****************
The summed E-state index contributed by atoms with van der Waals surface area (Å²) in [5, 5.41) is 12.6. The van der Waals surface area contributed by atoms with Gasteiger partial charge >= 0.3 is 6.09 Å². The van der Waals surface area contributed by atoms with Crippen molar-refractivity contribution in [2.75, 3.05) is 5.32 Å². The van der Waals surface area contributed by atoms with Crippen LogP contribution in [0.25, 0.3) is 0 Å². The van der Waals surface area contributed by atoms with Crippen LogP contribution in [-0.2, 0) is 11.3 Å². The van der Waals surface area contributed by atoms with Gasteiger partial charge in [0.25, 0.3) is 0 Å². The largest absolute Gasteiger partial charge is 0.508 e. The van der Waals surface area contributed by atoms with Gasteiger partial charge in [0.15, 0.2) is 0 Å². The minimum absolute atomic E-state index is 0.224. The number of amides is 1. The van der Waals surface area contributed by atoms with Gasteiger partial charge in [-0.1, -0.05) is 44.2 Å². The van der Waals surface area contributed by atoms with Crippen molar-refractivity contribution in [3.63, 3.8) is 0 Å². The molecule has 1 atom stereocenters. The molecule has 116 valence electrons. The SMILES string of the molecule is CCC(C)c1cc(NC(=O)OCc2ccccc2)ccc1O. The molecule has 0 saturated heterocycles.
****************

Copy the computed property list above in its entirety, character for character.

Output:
The summed E-state index contributed by atoms with van der Waals surface area (Å²) in [5, 5.41) is 12.6. The van der Waals surface area contributed by atoms with Gasteiger partial charge >= 0.3 is 6.09 Å². The van der Waals surface area contributed by atoms with Crippen molar-refractivity contribution in [2.75, 3.05) is 5.32 Å². The van der Waals surface area contributed by atoms with Crippen LogP contribution in [0.25, 0.3) is 0 Å². The van der Waals surface area contributed by atoms with Crippen LogP contribution in [-0.2, 0) is 11.3 Å². The van der Waals surface area contributed by atoms with Gasteiger partial charge in [0.25, 0.3) is 0 Å². The largest absolute Gasteiger partial charge is 0.508 e. The van der Waals surface area contributed by atoms with Gasteiger partial charge in [0.15, 0.2) is 0 Å². The minimum absolute atomic E-state index is 0.224. The number of amides is 1. The van der Waals surface area contributed by atoms with Gasteiger partial charge in [-0.1, -0.05) is 44.2 Å². The van der Waals surface area contributed by atoms with Crippen molar-refractivity contribution in [3.63, 3.8) is 0 Å². The molecule has 1 atom stereocenters. The molecule has 116 valence electrons. The SMILES string of the molecule is CCC(C)c1cc(NC(=O)OCc2ccccc2)ccc1O. The molecule has 0 saturated heterocycles.